Back and Sides

Backs and Sides

There are a huge range of tone woods available for building stringed instruments, way too many to list them all here, each having their own qualities in terms of sound, figure, workability, strength, density, the list goes on. 

There are however a few which are used on a regular basis because of their availability, tonal qualities and aesthetic properties which I’ll cover here. If you wish to find information on some of the less common or more exotic species follow the link below to Allied Luthiers website where you will find a fantastic range of tone woods on offer.

Allied Lutherie


Mahogany is probably the most popular choice of tone wood for guitar backs and sides, though it’s also occasionally used as a top material, too. Mahogany is a dense wood, with a dark finish, and close grain. Tonally, it has far warmer, darker tone than both Cedar and Spruce.

As a material for back and sides, mahogany’s density can add great ‘punch’ and projection, adding warmth, but with definition, and a ‘woody’ character.

The combination of spruce and mahogany and spruce is one of the most popular, because it offers a tone that very balanced, but versatile, lending itself very well to most musical styles.

Indian Rosewood

As one of the most expensive tone wood varieties, Rosewood has a lot to live up to. However, with its smooth, warm tone, with complex harmonic overtones. Visually, Rosewood is typically a dark, chocolate brown in colour, with a widely banded dark grain, and is generally used as a material for the back and sides of a guitar body.

Combined with a Spruce top, Rosewood provides an incredibly balanced and versatile palette of tones.

Indian Rosewood is one of the most desirable (and expensive) tonewoods, with warm, but singing harmonics. Brazilian Rosewood has a slightly brighter, less complex tone, with a defined low-end but is very difficult to source now and only old stock material being used for instrument making.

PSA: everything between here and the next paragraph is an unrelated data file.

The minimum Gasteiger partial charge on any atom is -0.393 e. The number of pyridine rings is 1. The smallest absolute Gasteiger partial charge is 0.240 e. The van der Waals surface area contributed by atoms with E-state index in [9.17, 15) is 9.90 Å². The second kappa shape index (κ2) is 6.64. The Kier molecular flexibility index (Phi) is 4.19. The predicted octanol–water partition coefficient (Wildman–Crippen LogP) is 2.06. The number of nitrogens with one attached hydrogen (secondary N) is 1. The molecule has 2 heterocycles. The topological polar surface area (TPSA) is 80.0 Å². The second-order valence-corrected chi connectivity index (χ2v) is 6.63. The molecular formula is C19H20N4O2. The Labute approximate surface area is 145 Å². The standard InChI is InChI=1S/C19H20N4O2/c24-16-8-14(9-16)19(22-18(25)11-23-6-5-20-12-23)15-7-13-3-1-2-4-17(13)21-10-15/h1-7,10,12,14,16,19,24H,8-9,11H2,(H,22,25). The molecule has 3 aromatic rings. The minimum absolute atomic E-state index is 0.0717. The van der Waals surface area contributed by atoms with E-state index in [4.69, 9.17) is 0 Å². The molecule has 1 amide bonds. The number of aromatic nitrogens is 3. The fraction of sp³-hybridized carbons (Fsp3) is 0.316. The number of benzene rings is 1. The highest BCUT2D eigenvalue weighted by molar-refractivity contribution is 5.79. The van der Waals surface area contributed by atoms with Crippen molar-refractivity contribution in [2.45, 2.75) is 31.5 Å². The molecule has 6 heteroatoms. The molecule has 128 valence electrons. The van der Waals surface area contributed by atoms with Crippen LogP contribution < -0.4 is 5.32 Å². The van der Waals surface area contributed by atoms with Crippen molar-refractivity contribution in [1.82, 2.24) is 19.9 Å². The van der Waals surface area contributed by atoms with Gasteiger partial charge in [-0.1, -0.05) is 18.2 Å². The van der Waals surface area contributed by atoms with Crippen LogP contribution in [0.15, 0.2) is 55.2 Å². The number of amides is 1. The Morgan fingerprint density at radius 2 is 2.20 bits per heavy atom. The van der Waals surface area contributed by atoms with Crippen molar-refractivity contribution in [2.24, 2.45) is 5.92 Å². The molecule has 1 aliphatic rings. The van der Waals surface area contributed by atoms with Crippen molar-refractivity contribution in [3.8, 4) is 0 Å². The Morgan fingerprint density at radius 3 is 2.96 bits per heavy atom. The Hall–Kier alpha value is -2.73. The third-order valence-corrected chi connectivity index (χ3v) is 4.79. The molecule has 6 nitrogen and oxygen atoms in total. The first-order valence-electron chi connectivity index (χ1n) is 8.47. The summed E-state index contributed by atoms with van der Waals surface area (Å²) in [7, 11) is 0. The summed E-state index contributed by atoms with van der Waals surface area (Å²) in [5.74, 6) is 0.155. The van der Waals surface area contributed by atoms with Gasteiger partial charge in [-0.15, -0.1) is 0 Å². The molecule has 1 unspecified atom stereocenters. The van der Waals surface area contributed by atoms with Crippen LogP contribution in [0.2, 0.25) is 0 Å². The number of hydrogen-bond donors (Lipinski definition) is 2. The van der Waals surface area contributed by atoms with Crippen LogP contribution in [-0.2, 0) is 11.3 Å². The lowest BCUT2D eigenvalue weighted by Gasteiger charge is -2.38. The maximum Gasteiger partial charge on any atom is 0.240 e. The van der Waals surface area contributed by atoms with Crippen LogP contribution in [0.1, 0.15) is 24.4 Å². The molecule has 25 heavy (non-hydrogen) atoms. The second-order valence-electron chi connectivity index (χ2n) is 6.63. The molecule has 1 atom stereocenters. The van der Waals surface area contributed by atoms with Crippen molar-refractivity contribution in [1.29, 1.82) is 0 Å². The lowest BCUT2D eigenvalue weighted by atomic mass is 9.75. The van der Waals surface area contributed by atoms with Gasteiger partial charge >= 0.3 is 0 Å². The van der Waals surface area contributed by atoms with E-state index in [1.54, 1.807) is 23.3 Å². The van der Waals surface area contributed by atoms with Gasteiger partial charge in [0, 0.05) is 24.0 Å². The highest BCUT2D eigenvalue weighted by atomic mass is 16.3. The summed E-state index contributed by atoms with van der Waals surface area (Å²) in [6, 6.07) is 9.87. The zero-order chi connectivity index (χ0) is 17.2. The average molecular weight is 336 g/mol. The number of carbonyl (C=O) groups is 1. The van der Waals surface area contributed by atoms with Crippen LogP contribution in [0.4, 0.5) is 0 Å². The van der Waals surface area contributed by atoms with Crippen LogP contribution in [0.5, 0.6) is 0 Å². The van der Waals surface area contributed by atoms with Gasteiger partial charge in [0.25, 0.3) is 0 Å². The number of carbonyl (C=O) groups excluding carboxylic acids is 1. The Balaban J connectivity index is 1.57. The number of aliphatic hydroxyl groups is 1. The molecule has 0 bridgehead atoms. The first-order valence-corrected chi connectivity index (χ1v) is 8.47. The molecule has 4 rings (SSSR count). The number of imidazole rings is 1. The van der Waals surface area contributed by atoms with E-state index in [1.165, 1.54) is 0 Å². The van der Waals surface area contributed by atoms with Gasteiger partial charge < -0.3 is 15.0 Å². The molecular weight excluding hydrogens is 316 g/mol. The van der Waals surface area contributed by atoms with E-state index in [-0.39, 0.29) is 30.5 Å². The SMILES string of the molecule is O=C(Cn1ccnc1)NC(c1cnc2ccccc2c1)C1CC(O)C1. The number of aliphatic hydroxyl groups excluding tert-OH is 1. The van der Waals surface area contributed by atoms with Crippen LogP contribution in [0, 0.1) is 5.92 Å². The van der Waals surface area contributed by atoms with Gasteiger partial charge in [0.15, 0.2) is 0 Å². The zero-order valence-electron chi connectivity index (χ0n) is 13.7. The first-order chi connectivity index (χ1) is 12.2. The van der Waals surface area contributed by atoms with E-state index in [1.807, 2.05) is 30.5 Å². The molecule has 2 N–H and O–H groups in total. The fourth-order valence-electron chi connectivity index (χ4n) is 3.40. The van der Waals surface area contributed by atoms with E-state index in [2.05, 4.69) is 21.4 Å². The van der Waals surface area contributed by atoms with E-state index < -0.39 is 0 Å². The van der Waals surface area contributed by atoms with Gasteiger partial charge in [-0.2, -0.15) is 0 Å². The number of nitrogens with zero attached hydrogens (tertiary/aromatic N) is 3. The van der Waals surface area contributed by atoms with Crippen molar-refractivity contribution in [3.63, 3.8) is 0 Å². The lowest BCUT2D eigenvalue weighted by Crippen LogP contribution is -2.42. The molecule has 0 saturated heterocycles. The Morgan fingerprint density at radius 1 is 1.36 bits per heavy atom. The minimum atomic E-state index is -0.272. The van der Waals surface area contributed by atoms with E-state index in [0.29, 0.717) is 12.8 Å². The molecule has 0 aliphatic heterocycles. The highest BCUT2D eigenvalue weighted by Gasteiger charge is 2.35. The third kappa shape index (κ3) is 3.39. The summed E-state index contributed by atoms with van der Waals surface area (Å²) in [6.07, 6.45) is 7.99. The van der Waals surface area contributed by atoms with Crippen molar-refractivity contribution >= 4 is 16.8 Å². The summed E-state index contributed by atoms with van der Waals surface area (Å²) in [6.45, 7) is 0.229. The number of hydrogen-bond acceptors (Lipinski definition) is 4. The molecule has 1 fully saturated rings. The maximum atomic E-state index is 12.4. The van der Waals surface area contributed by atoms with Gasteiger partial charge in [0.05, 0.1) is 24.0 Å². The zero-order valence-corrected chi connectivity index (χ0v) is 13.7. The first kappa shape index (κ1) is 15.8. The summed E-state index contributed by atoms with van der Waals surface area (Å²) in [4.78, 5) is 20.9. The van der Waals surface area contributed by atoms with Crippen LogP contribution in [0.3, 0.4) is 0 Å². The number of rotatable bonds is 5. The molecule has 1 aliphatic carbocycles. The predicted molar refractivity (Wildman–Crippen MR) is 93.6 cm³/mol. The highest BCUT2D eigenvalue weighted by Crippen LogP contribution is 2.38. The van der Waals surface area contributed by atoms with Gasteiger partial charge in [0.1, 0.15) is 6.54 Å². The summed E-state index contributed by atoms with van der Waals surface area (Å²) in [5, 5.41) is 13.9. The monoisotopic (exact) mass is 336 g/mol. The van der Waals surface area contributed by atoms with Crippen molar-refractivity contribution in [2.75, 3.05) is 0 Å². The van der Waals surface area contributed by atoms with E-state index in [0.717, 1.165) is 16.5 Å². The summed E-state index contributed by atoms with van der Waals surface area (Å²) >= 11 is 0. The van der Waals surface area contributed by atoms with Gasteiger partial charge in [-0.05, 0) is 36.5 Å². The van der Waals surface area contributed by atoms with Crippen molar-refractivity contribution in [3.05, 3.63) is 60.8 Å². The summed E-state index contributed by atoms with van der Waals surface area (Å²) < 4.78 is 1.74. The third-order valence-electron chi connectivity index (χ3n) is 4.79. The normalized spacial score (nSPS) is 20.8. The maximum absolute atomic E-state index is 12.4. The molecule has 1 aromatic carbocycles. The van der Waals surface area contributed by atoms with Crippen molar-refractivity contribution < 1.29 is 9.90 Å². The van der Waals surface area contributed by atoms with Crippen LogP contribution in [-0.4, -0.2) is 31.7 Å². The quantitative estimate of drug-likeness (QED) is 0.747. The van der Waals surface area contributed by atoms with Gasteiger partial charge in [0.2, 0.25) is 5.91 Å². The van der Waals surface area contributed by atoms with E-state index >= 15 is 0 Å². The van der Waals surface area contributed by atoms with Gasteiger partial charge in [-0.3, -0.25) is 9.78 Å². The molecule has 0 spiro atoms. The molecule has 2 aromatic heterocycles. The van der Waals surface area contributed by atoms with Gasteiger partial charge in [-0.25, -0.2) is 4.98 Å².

Brazilian Rosewood is a protected species listed on CITES Appendix 1 which controls the movement and monitors the source strictly. As of January 2017 all Rosewoods have been placed on  Appendix 2 of the CITES bill caused primarily by an increase in demand from the Chinese market for furniture making.



Though far less common as a tone wood, Maple nonetheless features on some of the most popular acoustic guitars ever made (the Gibson J-200, for example). One of the hardest and most dense tone wood varieties, maple is famed for its bright tone, and great projection, with excellent note definition.

All maple acoustic guitars, and maple tops are not common, but maple back and sides are more so, often adding greater power and mid-range to a more typical top material.

The dramatic figuring can also add a stunning aesthetic touch to a guitar, too.

Tasmanian Blackwood

Sometimes called Australian Blackwood it is a member of the Acer family and closely related to Koa which is a much sought after tone wood. Falling somewhere between Mahogany and Rosewood in terms of tonal qualities this is an excellent wood both in terms of workability and aesthetic qualities. The best sets have a very distinct “Tiger Stripe” and a warm honey brown hue with black streaks. This timber grows in great quantities in both Australia and Tasmania and is readily available from sustainable sources.